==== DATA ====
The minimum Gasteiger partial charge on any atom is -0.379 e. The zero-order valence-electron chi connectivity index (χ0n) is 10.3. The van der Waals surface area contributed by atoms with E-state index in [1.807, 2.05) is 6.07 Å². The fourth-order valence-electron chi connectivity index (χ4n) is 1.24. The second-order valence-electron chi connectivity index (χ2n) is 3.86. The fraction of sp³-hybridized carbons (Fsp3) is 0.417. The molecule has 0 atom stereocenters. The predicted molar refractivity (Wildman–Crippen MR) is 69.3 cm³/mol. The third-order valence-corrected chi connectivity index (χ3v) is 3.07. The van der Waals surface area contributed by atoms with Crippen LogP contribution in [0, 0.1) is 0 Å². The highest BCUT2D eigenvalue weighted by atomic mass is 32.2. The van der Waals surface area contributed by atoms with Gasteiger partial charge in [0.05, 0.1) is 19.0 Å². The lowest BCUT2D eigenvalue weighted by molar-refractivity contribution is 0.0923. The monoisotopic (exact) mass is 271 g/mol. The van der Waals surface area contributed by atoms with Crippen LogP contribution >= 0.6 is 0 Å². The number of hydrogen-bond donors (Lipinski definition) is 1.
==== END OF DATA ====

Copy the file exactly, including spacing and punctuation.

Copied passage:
The minimum Gasteiger partial charge on any atom is -0.379 e. The zero-order valence-electron chi connectivity index (χ0n) is 10.3. The van der Waals surface area contributed by atoms with E-state index in [1.807, 2.05) is 6.07 Å². The fourth-order valence-electron chi connectivity index (χ4n) is 1.24. The second-order valence-electron chi connectivity index (χ2n) is 3.86. The fraction of sp³-hybridized carbons (Fsp3) is 0.417. The molecule has 0 atom stereocenters. The predicted molar refractivity (Wildman–Crippen MR) is 69.3 cm³/mol. The third-order valence-corrected chi connectivity index (χ3v) is 3.07. The van der Waals surface area contributed by atoms with Crippen LogP contribution in [0, 0.1) is 0 Å². The highest BCUT2D eigenvalue weighted by atomic mass is 32.2. The van der Waals surface area contributed by atoms with Gasteiger partial charge in [0.05, 0.1) is 19.0 Å². The lowest BCUT2D eigenvalue weighted by molar-refractivity contribution is 0.0923. The monoisotopic (exact) mass is 271 g/mol. The van der Waals surface area contributed by atoms with Crippen LogP contribution >= 0.6 is 0 Å². The number of hydrogen-bond donors (Lipinski definition) is 1.